Feeding sunflower seeds as treats is far from a new idea, as sunflowers are a staple in equine diets in other parts of the world, such as Australia. The sunflower seed cake, which is what is left over after extracting sunflower oil, is commonly included in livestock feeds as a protein source and may even be included in some horse feeds as a component of the byproducts category of ingredients. In fact, the entire plant is edible.
Sunflower seeds are higher in fat, fiber and protein than grains. Because they are also calorie-dense, they can even be used to replace part of the grain. Like grains, sunflower seeds are higher in phosphorus and magnesium than calcium, with quantities of these major minerals running similar to grains. They don’t provide much in the way of key trace minerals, but many grains don’t either.
The high fat content of sunflower seeds is why they’re high in calories. They’re also high in omega-6 essential fatty acids, which are essential for skin/coat/hoof health and a strong immune system. They’re an excellent source of vitamins A and E. Even the hulls are good for your horse. We can’t digest them, but the horse does a good job of handling the fiber.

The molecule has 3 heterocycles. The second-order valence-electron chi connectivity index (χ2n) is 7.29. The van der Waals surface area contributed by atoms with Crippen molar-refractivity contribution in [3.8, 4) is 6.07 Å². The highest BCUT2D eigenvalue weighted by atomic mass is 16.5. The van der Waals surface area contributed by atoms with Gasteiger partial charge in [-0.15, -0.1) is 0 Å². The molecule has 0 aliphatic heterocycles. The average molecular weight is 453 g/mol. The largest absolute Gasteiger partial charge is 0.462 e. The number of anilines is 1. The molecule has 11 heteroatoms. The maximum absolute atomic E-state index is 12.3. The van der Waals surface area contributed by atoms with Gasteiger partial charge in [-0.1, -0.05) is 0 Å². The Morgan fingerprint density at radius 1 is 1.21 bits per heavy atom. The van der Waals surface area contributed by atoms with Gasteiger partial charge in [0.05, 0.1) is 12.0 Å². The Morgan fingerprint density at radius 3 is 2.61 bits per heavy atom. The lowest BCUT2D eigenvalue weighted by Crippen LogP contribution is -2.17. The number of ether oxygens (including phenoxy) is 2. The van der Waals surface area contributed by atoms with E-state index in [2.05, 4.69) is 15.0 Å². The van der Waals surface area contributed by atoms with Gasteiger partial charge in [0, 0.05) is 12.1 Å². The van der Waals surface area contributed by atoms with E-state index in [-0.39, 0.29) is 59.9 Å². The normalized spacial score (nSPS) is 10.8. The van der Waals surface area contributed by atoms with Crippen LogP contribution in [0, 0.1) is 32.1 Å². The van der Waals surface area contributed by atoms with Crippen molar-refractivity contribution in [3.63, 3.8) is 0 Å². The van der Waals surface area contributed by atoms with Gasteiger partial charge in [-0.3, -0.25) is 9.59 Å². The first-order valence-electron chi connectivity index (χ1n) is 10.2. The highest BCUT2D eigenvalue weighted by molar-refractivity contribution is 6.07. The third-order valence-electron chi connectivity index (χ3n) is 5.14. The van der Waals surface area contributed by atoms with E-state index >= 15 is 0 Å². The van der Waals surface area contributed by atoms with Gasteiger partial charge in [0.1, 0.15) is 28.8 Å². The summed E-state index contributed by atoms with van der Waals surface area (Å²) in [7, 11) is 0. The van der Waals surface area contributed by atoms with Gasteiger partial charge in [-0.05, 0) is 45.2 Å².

Although the protein levels in sunflower seeds are high, they have low levels of the amino acids lysine and threonine, which limits the usefulness of sunflower-seed meal as a concentrated protein source in horse feeds. However, they do contain good levels of several other amino acids.
Although all portions of the sunflower seeds are highly digestible, introduce them to your horse slowly. A handful or so as a treat shouldn’t be a problem, but don’t start feeding them by the pound.
You can simply share your own snack bag of sunflower seeds with your horse or use the same bagged sunflower seeds sold for birds. If you choose bird seed, only choose the large, striped seeds. Avoid the small, black, high-oil sunflower seeds, which the horse may not chew as well as the striped seeds.
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